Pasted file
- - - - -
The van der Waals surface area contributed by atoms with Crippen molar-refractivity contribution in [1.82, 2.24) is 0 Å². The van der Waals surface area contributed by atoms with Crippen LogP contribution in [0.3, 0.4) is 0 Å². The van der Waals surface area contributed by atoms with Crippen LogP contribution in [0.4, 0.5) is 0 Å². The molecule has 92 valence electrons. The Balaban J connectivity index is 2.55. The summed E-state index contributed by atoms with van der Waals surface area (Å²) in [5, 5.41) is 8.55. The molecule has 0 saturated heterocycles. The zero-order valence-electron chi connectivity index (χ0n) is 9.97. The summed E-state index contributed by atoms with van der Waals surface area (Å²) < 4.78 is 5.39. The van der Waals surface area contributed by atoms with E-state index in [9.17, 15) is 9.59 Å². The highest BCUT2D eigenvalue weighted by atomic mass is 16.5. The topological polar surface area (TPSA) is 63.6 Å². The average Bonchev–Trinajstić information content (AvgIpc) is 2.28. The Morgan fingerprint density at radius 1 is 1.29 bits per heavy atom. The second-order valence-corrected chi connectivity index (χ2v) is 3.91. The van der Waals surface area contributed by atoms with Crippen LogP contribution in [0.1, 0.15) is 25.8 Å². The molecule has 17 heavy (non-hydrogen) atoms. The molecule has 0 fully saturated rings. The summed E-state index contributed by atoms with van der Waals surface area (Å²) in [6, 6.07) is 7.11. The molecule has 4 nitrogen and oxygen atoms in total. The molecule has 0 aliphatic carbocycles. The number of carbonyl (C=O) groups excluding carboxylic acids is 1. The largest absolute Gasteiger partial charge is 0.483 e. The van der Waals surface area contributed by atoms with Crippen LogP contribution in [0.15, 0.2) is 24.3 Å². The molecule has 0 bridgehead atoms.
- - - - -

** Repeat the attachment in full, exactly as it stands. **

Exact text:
The van der Waals surface area contributed by atoms with Crippen molar-refractivity contribution in [1.82, 2.24) is 0 Å². The van der Waals surface area contributed by atoms with Crippen LogP contribution in [0.3, 0.4) is 0 Å². The van der Waals surface area contributed by atoms with Crippen LogP contribution in [0.4, 0.5) is 0 Å². The molecule has 92 valence electrons. The Balaban J connectivity index is 2.55. The summed E-state index contributed by atoms with van der Waals surface area (Å²) in [5, 5.41) is 8.55. The molecule has 0 saturated heterocycles. The zero-order valence-electron chi connectivity index (χ0n) is 9.97. The summed E-state index contributed by atoms with van der Waals surface area (Å²) < 4.78 is 5.39. The van der Waals surface area contributed by atoms with E-state index in [9.17, 15) is 9.59 Å². The highest BCUT2D eigenvalue weighted by atomic mass is 16.5. The topological polar surface area (TPSA) is 63.6 Å². The average Bonchev–Trinajstić information content (AvgIpc) is 2.28. The Morgan fingerprint density at radius 1 is 1.29 bits per heavy atom. The second-order valence-corrected chi connectivity index (χ2v) is 3.91. The van der Waals surface area contributed by atoms with Crippen LogP contribution in [0.1, 0.15) is 25.8 Å². The molecule has 17 heavy (non-hydrogen) atoms. The molecule has 0 fully saturated rings. The summed E-state index contributed by atoms with van der Waals surface area (Å²) in [6, 6.07) is 7.11. The molecule has 4 nitrogen and oxygen atoms in total. The molecule has 0 aliphatic carbocycles. The number of carbonyl (C=O) groups excluding carboxylic acids is 1. The largest absolute Gasteiger partial charge is 0.483 e. The van der Waals surface area contributed by atoms with Crippen LogP contribution in [0.15, 0.2) is 24.3 Å². The molecule has 0 bridgehead atoms.